While related to insurance, risk management is a different world than insurance. Many CSRs don’t consider earning a risk management designation, but they should! CSRs who are brave enough to try a risk management course have found that they gain new knowledge that will help their clients. They may find themselves having an advantage over other CSRs in their office. The average CSR knows little about the risk management field.

By participating in a risk management class, CSRs can learn material they can use to help their clients understand why the insurance company orders inspections and provides certain loss control recommendations. The CSR will be able to view the recommendations from the risk management point of view and competently explain it to the insured. A CSR can take a class on a new topic that will also count towards continuing education for his or her license. Too many times, licensed agents must take classes on the same topics, while a risk management course can provide much needed new material. When a CSR takes a class on risk management, he or she can take the information learned and share it with others in the office.

A risk management class can also help CSRs be better advocates for their clients. If the CSR understands the reasoning behind a certain recommendation, he or she may be able to discuss alternatives with the insurance company. For example, recently a company provided a loss control recommendation to an insured that required the insured to build a self-locking fence around all of their dumpsters at all 10 of their locations. The insured operated thrift stores, and the insurance company was concerned that people might rummage through the dumpsters to look for unsaleable items that the thrift stores throw out. The insured worried about the expense of building fences at all locations, since they are a charitable organization and unable to bear that kind of outlay. The CSR approached the insurance company and suggested an alternative: Could the insured keep the dumpsters locked at all times instead of having to build the fences? Because the CSR understood the reasoning behind the insurance company’s recommendation, he or she could provide a workable alternative. The insurance company and the insured were both happy with the CSR’s solution, and the compromise was accepted.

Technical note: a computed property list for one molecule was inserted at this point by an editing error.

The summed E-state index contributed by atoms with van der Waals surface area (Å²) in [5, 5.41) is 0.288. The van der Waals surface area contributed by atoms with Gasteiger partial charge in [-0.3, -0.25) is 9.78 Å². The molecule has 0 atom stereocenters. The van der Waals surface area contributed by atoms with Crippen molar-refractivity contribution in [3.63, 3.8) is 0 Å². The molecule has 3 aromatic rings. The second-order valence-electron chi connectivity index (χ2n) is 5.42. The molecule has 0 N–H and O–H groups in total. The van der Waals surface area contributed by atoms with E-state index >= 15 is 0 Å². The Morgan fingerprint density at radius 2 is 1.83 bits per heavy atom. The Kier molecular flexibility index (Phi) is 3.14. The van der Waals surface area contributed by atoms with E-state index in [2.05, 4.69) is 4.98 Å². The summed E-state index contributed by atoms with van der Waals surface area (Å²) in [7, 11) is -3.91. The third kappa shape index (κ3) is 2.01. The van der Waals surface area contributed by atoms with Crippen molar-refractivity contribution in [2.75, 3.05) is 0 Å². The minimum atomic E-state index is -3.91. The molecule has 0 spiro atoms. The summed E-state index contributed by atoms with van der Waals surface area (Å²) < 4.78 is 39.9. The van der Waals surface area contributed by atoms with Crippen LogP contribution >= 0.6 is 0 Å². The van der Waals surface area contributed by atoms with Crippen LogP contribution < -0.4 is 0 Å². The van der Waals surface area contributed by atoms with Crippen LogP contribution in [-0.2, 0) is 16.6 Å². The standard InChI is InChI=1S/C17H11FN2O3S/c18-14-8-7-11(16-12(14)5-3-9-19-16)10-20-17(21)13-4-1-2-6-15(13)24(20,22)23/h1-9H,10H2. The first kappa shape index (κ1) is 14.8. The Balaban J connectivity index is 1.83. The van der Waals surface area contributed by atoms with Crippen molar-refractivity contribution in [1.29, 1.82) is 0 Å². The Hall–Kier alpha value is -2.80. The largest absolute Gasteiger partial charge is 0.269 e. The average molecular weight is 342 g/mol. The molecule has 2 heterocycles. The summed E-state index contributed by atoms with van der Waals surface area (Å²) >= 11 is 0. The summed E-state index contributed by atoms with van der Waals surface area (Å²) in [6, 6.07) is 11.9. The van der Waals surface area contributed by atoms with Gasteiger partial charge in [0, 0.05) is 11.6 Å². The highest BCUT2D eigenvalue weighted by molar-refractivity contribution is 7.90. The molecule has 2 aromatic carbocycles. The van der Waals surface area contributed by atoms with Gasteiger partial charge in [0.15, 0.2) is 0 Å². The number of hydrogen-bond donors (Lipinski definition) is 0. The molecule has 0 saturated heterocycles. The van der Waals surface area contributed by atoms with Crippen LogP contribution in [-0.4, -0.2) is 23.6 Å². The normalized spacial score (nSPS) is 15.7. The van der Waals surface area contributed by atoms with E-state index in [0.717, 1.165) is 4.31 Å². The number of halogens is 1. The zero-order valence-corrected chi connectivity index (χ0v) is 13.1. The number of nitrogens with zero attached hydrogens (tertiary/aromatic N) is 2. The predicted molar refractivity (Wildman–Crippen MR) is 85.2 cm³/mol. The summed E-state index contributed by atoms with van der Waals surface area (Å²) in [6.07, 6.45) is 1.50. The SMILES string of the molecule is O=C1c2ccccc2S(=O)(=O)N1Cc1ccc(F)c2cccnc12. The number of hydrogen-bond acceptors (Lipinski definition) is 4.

By taking a risk management class, a CSR will be broadening his or her education and career horizons. The insurance industry is always evolving. Companies that are here today may not be here tomorrow. Knowledge is power, and if a CSR has knowledge he or she has power. In an industry that continues to evolve, it only makes sense to take advantage of different opportunities. If the opportunity to take a risk management class arises, take it!

Continuing education will always be required for individuals in the insurance industry. A professional will want to take advantage of opportunities that allow him or her to learn something new. Dr. Seuss said, “The more that you read, the more things you will know. The more that you learn, the more places you’ll go.” Who knows? The CSR who steps out, taking a risk management class and trying something new, may earn another designation or even find an unexpected career opportunity!

The author

Ruth E. Phillips, CIC, AAI, ACSR, AINS, AIS, API, ARM, CISR, CPIW, CPSR, CSRM, MLIS, has worked at Insurance & Risk Managers in Brookhaven, Mississippi, since 2003. She has been in the insurance industry for 20 years. She is the 2004 national winner of the Outstanding CSR of theYear® award from The National Alliance for Insurance Education &Research and currently serves as a CISR Board Member for the organization.